HARWICH — The sidewalk along Route 28 from Saquatucket Harbor to Harwich Port is considered the missing link in improved pedestrian safety and economic development along the expanded harbor waterfront. But officials a state Massworks Infrastructure Program grant that would have covered nearly 70 percent of the cost has been rejected.
The town was seeking a grant for $576,500 to be matched with $250,000 town meeting approved last May to construct the sidewalk. The project is estimated to cost $826,500.
“It is a surprise,” Town Administrator Christopher Clark said of the notice from the state Executive Office of Housing and Economic Development.
In a letter to the town, Secretary Jay Ash wrote that 107 applications requesting more than $207 million in funding were submitted to the most recent round of grant funding. “The Route 28 sidewalk construction project was not recommended for funding in this round,” he wrote.
“It's a state road, a state priority and the state has been informed about the hazards out there and we were doing them a favor by agreeing to pay for a part of this,” Clark said.
The Massachusetts Department of Transportation has been aware of the need for the sidewalk for four and a half years, Clark said. A letter sent by the MassHighways district five engineer stated the intent to upgrade the sidewalks during the next highway construction project along that stretch of Route 28.
There are poles along the edge of the road, and in some locations where there are traces of sidewalk, there are poles in the middle of the passageway, compelling people to walk in the street, Clark said. The opening of the new Outer Cape Health Services medical facilities across Route 28 from Saquatucket Harbor will generate additional foot traffic, he added.
“You'd think the state would do everything they can to alleviate this, giving people a safe route,” he said.
The town's grant application stated, “These grant funds will provide a complete pedestrian route from the center of Harwich Port to Saquatucket Harbor which are both significant economic generators in Harwich.” The project would require a boardwalk to span Cold Brook, just west of the Brax restaurant.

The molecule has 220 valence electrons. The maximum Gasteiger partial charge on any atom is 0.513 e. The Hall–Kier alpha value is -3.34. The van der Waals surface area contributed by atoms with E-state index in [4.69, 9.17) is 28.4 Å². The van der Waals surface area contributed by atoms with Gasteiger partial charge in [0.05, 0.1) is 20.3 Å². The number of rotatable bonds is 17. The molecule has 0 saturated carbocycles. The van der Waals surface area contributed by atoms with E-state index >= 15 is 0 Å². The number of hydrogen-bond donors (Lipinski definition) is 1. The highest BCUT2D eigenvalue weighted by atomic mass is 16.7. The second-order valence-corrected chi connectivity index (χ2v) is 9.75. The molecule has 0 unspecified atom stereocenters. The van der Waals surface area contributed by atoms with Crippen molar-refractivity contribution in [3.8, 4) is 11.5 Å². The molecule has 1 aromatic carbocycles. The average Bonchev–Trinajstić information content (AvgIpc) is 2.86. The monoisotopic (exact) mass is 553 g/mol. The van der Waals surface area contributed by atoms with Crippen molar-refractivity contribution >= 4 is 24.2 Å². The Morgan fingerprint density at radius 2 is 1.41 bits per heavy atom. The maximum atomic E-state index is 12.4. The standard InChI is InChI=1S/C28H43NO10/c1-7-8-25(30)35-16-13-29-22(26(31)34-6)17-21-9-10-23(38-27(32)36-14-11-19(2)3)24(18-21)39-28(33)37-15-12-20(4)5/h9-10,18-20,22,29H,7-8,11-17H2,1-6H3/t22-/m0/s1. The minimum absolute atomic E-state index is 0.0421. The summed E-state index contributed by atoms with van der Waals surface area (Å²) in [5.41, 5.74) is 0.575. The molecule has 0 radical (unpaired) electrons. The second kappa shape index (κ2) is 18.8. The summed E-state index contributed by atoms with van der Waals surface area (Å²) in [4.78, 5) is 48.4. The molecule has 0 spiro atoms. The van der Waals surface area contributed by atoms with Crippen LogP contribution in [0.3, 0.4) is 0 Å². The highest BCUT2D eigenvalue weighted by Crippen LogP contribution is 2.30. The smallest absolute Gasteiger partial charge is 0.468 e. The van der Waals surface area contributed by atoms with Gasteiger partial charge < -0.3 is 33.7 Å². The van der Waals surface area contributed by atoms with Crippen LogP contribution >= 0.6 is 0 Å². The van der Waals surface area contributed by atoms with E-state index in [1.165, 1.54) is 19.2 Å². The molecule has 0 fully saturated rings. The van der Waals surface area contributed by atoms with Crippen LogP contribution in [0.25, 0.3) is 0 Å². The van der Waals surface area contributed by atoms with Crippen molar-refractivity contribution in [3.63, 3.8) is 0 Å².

With more than $11 million in harbor improvements along with the new health center, the area has seen significant improvements, Clark said. Saquatucket improvements include a new American with Disability Act compliant dock system and expanded landside with more parking, ticket booths for the party boat operations, artisan shacks and a snack shack overlooking the marina. There will be a lot more to draw people to the harbor facilities come next spring with all these amenities, he said. Relocating the ticket booths for the party boats on the harbor side of the road is also a major safety improvement, Clark added.
“But the way people get to and from these facilities will be hampered by the state,” he said. “As a town we've tried to address this issue. It's a hazardous situation and the state should address it now.”
He praised commitments to the project by Cape and Islands Senator Julian Cyr, D-Truro, and State Representative Sarah Peake, D-Provincetown, who he said recognize the crucial need.
The rejection letter from the commonwealth said the town can resubmit the application in the spring. It urged the town to review the program guidelines closely and reflect on ways to strengthen the proposal demonstrating shovel readiness as well as clear alignment with the commonwealth's sustainable development principles.
With the town's success with $2 million in grants from the Seaport Economic Council for waterside and landside projects at Saquatucket Harbor over the past couple of years, Clark said he has been talking with Harbormaster John Rendon about also seeking funding for the sidewalk through that grant program.